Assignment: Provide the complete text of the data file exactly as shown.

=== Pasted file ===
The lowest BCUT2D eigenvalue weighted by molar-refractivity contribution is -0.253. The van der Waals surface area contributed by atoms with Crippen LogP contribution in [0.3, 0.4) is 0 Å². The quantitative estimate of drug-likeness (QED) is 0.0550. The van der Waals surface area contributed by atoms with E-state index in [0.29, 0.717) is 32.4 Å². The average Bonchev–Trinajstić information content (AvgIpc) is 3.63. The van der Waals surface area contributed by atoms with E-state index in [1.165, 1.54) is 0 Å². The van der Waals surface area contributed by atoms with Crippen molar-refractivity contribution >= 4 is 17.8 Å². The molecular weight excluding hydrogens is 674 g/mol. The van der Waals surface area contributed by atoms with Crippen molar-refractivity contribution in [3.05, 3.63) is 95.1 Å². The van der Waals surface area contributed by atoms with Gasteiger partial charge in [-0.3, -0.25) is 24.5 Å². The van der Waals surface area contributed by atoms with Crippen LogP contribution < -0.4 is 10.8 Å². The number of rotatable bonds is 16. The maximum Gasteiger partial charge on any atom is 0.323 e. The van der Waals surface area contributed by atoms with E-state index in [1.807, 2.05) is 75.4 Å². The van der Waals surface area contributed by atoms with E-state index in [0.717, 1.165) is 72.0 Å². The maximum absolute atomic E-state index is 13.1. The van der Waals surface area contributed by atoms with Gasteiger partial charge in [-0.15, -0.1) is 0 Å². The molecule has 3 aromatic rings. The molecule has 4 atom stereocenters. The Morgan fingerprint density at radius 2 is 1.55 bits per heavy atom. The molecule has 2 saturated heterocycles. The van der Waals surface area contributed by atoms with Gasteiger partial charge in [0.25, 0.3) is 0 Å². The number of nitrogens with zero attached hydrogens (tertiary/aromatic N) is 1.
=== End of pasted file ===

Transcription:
The lowest BCUT2D eigenvalue weighted by molar-refractivity contribution is -0.253. The van der Waals surface area contributed by atoms with Crippen LogP contribution in [0.3, 0.4) is 0 Å². The quantitative estimate of drug-likeness (QED) is 0.0550. The van der Waals surface area contributed by atoms with E-state index in [0.29, 0.717) is 32.4 Å². The average Bonchev–Trinajstić information content (AvgIpc) is 3.63. The van der Waals surface area contributed by atoms with E-state index in [1.165, 1.54) is 0 Å². The van der Waals surface area contributed by atoms with Crippen molar-refractivity contribution >= 4 is 17.8 Å². The molecular weight excluding hydrogens is 674 g/mol. The van der Waals surface area contributed by atoms with Crippen molar-refractivity contribution in [3.05, 3.63) is 95.1 Å². The van der Waals surface area contributed by atoms with Gasteiger partial charge in [-0.3, -0.25) is 24.5 Å². The van der Waals surface area contributed by atoms with Crippen LogP contribution < -0.4 is 10.8 Å². The number of rotatable bonds is 16. The maximum Gasteiger partial charge on any atom is 0.323 e. The van der Waals surface area contributed by atoms with E-state index in [1.807, 2.05) is 75.4 Å². The van der Waals surface area contributed by atoms with E-state index in [0.717, 1.165) is 72.0 Å². The maximum absolute atomic E-state index is 13.1. The van der Waals surface area contributed by atoms with Gasteiger partial charge in [-0.15, -0.1) is 0 Å². The molecule has 3 aromatic rings. The molecule has 4 atom stereocenters. The Morgan fingerprint density at radius 2 is 1.55 bits per heavy atom. The molecule has 2 saturated heterocycles. The van der Waals surface area contributed by atoms with Gasteiger partial charge in [0.25, 0.3) is 0 Å². The number of nitrogens with zero attached hydrogens (tertiary/aromatic N) is 1.